And in the Queens Museum next to the sphere, a gigantic exhibition of the city of New York had been in place for decades. This is an accurate model of all 5 boroughs of the city presented in a hall as large as a warehouse. If you are sharp-eyed enough, you may have questioned that the model is a little bit different than the city today, and you will be correct. This is actually accurate down to every single house, as of 1992. So you can still see the twin towers standing and many other now-famous features of the Big Apple missing.
For some nourishment, I went downtown with my local New Yorker friend Sally, who you may see in our Iceland 2013 trip, to the famous Second Avenue Deli. Despite its name, this undisputed champion of kosher food heaven is located on East 33rd street, quite some distance from its namesake road. This is because the original owner, a surviver of Holocaust, was murdered in a streetside robbery in 1996 per typical New York fashion. Sadly the perpetrator is still at large, and it is very depressing to see folks who could live through Nazi racial genocide could not manage to survive Yankee street burglary.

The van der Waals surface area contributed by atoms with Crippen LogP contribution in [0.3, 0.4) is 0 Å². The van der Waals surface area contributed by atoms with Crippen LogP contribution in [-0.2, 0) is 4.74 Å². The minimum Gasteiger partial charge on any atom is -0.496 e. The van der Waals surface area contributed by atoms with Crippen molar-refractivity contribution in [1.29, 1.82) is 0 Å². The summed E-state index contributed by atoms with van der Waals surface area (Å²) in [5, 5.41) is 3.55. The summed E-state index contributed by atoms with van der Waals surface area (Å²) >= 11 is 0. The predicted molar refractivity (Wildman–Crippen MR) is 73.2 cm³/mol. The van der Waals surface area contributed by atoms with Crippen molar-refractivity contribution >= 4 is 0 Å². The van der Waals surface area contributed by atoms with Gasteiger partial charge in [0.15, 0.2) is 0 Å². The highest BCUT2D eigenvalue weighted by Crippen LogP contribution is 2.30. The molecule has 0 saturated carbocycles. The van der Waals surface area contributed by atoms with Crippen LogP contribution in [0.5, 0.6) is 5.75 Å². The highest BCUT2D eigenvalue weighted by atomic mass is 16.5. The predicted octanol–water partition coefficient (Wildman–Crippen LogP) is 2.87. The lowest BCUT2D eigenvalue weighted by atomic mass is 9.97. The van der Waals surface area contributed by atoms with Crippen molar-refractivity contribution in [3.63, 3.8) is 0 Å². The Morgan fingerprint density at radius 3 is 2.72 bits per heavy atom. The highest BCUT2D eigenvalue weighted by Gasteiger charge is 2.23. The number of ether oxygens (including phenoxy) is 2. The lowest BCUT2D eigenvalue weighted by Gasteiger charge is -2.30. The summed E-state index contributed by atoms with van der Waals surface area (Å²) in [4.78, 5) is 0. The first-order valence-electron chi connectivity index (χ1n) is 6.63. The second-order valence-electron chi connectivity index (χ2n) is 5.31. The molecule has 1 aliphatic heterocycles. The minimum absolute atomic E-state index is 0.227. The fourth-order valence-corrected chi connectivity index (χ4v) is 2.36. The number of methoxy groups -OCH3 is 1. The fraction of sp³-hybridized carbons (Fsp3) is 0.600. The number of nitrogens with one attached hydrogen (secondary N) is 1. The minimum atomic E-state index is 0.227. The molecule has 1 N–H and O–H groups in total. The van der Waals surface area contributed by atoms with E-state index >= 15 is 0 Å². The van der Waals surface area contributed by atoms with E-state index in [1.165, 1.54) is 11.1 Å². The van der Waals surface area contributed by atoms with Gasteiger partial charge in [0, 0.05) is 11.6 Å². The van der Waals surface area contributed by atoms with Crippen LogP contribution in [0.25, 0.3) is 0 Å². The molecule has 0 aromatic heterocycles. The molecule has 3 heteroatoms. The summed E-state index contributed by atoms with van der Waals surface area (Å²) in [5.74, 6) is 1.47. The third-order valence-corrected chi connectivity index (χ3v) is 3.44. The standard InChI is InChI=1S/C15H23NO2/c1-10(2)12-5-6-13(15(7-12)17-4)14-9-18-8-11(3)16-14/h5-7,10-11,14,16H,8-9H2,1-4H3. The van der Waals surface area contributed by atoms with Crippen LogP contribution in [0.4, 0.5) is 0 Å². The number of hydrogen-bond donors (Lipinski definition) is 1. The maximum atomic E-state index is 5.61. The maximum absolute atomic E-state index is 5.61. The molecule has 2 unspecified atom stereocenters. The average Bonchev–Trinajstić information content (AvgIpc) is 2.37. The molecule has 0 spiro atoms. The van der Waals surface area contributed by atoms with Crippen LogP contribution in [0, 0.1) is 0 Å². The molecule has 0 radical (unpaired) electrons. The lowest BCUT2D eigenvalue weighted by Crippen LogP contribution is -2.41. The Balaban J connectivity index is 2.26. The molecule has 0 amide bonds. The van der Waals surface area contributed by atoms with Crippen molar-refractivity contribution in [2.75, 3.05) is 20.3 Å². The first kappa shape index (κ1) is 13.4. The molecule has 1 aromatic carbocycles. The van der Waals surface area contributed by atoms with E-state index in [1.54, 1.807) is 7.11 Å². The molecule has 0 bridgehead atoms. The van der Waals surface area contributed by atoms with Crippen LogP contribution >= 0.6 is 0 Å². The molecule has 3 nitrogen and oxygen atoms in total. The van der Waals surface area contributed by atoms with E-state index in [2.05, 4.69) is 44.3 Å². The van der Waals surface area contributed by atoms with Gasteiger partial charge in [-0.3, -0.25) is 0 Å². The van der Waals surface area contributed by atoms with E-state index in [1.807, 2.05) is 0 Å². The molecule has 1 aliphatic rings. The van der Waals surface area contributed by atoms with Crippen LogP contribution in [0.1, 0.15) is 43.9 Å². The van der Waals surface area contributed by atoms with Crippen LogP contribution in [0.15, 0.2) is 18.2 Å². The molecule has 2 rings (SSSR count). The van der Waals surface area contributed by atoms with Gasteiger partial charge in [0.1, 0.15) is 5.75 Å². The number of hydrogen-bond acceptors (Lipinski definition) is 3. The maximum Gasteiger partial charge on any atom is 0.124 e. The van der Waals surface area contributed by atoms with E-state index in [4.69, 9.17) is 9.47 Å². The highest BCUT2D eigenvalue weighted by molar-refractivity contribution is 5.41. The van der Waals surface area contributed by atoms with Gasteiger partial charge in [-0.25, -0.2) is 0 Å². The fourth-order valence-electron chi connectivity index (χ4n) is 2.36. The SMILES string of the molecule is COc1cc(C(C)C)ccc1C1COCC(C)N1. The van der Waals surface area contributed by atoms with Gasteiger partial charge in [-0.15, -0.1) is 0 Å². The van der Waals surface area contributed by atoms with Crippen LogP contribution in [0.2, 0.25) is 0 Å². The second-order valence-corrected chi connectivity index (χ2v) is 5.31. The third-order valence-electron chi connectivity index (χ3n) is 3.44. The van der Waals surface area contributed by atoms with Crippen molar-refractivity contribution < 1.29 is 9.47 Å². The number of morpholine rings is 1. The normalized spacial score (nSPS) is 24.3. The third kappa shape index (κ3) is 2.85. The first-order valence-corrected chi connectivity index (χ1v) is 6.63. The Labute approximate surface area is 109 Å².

And I accidentally walked by Times Square while I was wandering around downtown. This is the quintessential definition of capitalism in physical form, and there should be no explanation needed for this iconic location. Tons of tourists from all around the world surrounded me, and I could hear at least 10 different languages being fired off at the same time. The world truly comes together in this small place, as a tiny representation of New York, and America, in general.
I continued walking south, passing Soho, lower Manhattan, Wall Street, and eventually reached Battery Park. That was when I realized that of the three times I have been in New York before, I had never ridden the Staten Island ferry! The ferry terminal is right at the southern tip of Manhattan, so why not hop onto the free public transportation for a little sightseeing at the border between New York and New Jersey?
The ferry ride takes approximately half an hour each way, and provides a relatively close run by of the Liberty Island, where Statue of Liberty stands. This is as close as you can get to the international icon without paying a hefty entrance fee. It is really funny that the gateway to USA is supposedly a symbol of New York, but the island is literally surrounded by New Jersey waters. The ferry also gives one an unmistakable view of the skyline of New York, complete with the Upper Bay view that is worth dying for.